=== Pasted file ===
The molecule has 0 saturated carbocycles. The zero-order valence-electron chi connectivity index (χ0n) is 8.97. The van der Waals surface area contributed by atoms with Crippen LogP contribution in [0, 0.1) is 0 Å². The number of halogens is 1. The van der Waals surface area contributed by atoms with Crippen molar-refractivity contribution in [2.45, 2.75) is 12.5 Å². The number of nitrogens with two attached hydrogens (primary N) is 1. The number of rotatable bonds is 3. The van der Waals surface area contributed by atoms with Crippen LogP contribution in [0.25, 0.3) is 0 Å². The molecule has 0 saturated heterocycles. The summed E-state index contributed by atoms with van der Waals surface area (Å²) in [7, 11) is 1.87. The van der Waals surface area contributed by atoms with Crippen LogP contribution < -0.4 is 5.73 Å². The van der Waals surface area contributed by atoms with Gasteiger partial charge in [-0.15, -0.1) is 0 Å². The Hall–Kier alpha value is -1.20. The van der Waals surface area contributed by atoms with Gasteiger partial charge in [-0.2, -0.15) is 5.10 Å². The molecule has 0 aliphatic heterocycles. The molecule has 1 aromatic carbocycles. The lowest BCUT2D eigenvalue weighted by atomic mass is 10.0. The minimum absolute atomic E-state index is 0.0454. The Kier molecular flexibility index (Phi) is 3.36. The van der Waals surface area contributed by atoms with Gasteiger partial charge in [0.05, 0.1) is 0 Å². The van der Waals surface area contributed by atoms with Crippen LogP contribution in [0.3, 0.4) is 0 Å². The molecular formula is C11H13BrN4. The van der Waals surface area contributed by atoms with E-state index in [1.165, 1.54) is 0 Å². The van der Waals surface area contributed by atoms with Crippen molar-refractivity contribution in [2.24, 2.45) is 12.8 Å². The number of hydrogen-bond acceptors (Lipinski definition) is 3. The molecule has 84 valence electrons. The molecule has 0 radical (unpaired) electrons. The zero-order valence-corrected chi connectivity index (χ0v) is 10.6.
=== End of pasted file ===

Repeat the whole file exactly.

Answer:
The molecule has 0 saturated carbocycles. The zero-order valence-electron chi connectivity index (χ0n) is 8.97. The van der Waals surface area contributed by atoms with Crippen LogP contribution in [0, 0.1) is 0 Å². The number of halogens is 1. The van der Waals surface area contributed by atoms with Crippen molar-refractivity contribution in [2.45, 2.75) is 12.5 Å². The number of nitrogens with two attached hydrogens (primary N) is 1. The number of rotatable bonds is 3. The van der Waals surface area contributed by atoms with Crippen LogP contribution in [0.25, 0.3) is 0 Å². The molecule has 0 saturated heterocycles. The summed E-state index contributed by atoms with van der Waals surface area (Å²) in [7, 11) is 1.87. The van der Waals surface area contributed by atoms with Crippen LogP contribution < -0.4 is 5.73 Å². The van der Waals surface area contributed by atoms with Gasteiger partial charge in [-0.15, -0.1) is 0 Å². The Hall–Kier alpha value is -1.20. The van der Waals surface area contributed by atoms with Gasteiger partial charge in [-0.2, -0.15) is 5.10 Å². The molecule has 0 aliphatic heterocycles. The molecule has 1 aromatic carbocycles. The lowest BCUT2D eigenvalue weighted by atomic mass is 10.0. The minimum absolute atomic E-state index is 0.0454. The Kier molecular flexibility index (Phi) is 3.36. The van der Waals surface area contributed by atoms with Gasteiger partial charge in [0.05, 0.1) is 0 Å². The van der Waals surface area contributed by atoms with Crippen LogP contribution in [0.3, 0.4) is 0 Å². The molecular formula is C11H13BrN4. The van der Waals surface area contributed by atoms with E-state index in [1.165, 1.54) is 0 Å². The van der Waals surface area contributed by atoms with Crippen molar-refractivity contribution in [2.24, 2.45) is 12.8 Å². The number of hydrogen-bond acceptors (Lipinski definition) is 3. The molecule has 84 valence electrons. The molecule has 0 radical (unpaired) electrons. The zero-order valence-corrected chi connectivity index (χ0v) is 10.6.